Zinc deficiency is characterized by growth retardation, loss of appetite, and impaired immune function. In more severe cases, zinc deficiency causes hair loss, diarrhea, delayed sexual maturation, impotence, hypogonadism in males, and eye and skin lesions. Weight loss, delayed healing of wounds, taste abnormalities, and mental lethargy can also occur. Many of these symptoms are non-specific and often associated with other health conditions; therefore, a medical examination is necessary to ascertain whether a zinc deficiency is present.
Zinc nutritional status is difficult to measure adequately using laboratory tests due to its distribution throughout the body as a component of various proteins and nucleic acids. Plasma or serum zinc levels are the most commonly used indices for evaluating zinc deficiency, but these levels do not necessarily reflect cellular zinc status due to tight homeostatic control mechanisms. Clinical effects of zinc deficiency can be present in the absence of abnormal laboratory indices. Clinicians consider risk factors (such as inadequate caloric intake, alcoholism, and digestive diseases) and symptoms of zinc deficiency (such as impaired growth in infants and children) when determining the need for zinc supplementation.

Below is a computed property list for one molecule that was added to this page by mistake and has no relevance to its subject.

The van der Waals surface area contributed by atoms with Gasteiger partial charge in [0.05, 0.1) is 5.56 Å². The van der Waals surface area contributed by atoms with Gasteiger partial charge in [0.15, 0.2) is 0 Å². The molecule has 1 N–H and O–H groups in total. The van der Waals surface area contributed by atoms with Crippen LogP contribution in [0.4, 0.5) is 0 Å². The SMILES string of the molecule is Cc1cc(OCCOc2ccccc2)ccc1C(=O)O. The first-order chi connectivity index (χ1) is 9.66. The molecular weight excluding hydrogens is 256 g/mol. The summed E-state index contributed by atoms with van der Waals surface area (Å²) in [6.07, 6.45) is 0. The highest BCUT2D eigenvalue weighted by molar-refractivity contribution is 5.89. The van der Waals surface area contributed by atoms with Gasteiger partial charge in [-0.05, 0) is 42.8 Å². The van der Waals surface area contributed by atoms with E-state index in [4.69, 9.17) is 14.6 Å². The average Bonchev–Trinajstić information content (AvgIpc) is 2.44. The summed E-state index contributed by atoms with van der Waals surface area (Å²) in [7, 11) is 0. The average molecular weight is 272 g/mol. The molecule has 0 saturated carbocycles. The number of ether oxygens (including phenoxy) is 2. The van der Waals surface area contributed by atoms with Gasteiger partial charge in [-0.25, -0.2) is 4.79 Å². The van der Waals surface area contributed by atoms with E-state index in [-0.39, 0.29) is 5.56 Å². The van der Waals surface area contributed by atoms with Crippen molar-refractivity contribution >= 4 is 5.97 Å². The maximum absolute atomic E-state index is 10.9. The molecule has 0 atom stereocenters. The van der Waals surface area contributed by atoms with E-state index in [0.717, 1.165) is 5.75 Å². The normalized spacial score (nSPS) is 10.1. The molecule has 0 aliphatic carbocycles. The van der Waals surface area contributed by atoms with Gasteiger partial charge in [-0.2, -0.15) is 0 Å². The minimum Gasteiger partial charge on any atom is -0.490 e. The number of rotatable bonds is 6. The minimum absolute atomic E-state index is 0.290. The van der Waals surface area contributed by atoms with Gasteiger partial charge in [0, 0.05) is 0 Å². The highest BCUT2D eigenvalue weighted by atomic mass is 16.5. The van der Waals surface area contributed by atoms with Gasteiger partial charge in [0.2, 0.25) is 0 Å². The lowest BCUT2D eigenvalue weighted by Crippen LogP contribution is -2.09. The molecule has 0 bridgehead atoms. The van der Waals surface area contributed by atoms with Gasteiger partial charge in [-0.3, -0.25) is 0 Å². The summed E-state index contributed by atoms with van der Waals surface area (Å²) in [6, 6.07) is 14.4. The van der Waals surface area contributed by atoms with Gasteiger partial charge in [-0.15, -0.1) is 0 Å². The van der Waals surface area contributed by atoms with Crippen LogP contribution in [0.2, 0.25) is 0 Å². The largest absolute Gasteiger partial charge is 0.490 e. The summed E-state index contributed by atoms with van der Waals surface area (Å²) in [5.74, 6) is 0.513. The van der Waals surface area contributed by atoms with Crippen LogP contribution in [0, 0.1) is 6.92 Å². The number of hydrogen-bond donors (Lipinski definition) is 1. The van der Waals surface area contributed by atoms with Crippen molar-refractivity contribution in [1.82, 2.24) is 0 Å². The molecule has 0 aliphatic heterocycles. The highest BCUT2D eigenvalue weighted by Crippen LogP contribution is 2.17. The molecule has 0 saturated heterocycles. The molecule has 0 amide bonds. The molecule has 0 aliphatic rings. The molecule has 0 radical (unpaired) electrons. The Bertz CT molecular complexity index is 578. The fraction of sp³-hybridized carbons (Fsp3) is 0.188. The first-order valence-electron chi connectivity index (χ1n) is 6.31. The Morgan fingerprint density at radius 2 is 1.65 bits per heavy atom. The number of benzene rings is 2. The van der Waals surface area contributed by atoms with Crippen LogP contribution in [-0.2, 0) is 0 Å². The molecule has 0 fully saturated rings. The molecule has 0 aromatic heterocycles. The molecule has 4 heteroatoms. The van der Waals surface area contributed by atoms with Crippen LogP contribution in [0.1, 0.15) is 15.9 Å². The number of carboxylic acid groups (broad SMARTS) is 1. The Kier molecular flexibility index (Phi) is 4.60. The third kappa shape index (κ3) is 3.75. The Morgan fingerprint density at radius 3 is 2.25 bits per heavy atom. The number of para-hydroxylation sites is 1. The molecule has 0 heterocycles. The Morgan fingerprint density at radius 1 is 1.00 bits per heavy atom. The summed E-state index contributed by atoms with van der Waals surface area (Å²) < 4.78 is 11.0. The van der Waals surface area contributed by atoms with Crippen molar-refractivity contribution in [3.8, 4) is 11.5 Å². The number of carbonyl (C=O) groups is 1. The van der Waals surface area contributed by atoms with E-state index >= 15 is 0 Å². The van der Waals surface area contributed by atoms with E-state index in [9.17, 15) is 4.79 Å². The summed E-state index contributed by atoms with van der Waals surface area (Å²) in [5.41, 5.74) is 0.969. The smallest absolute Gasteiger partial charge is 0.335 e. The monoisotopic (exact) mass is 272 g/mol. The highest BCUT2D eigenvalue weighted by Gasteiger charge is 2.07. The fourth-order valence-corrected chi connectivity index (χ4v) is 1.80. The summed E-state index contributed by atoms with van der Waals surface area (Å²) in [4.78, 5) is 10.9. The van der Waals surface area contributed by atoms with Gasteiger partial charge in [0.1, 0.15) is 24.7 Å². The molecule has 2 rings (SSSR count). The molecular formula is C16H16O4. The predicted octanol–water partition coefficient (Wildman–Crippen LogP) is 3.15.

Groups at Risk of Zinc Inadequacy
In North America, overt zinc deficiency is uncommon. When zinc deficiency does occur, it is usually due to inadequate zinc intake or absorption, increased losses of zinc from the body, or increased requirements for zinc. People at risk of zinc deficiency or inadequacy need to include good sources of zinc in their daily diets. Supplemental zinc might also be appropriate in certain situations.
People with gastrointestinal and other diseases
Gastrointestinal surgery and digestive disorders (such as ulcerative colitis, Crohn’s disease, and short bowel syndrome) can decrease zinc absorption and increase endogenous zinc losses primarily from the gastrointestinal tract and, to a lesser extent, from the kidney. Other diseases associated with zinc deficiency include malabsorption syndrome, chronic liver disease, chronic renal disease, sickle cell disease, diabetes, malignancy, and other chronic illnesses. Chronic diarrhea also leads to excessive loss of zinc.
The bioavailability of zinc from vegetarian diets is lower than from non-vegetarian diets because vegetarians do not eat meat, which is high in bioavailable zinc and may enhance zinc absorption. In addition, vegetarians typically eat high levels of legumes and whole grains, which contain phytates that bind zinc and inhibit its absorption.
Vegetarians sometimes require as much as 50% more of the RDA for zinc than non-vegetarians. In addition, they might benefit from using certain food preparation techniques that reduce the binding of zinc by phytates and increase its bioavailability. Techniques to increase zinc bioavailability include soaking beans, grains, and seeds in water for several hours before cooking them and allowing them to sit after soaking until sprouts form. Vegetarians can also increase their zinc intake by consuming more leavened grain products (such as bread) than unleavened products (such as crackers) because leavening partially breaks down the phytate; thus, the body absorbs more zinc from leavened grains than unleavened grains.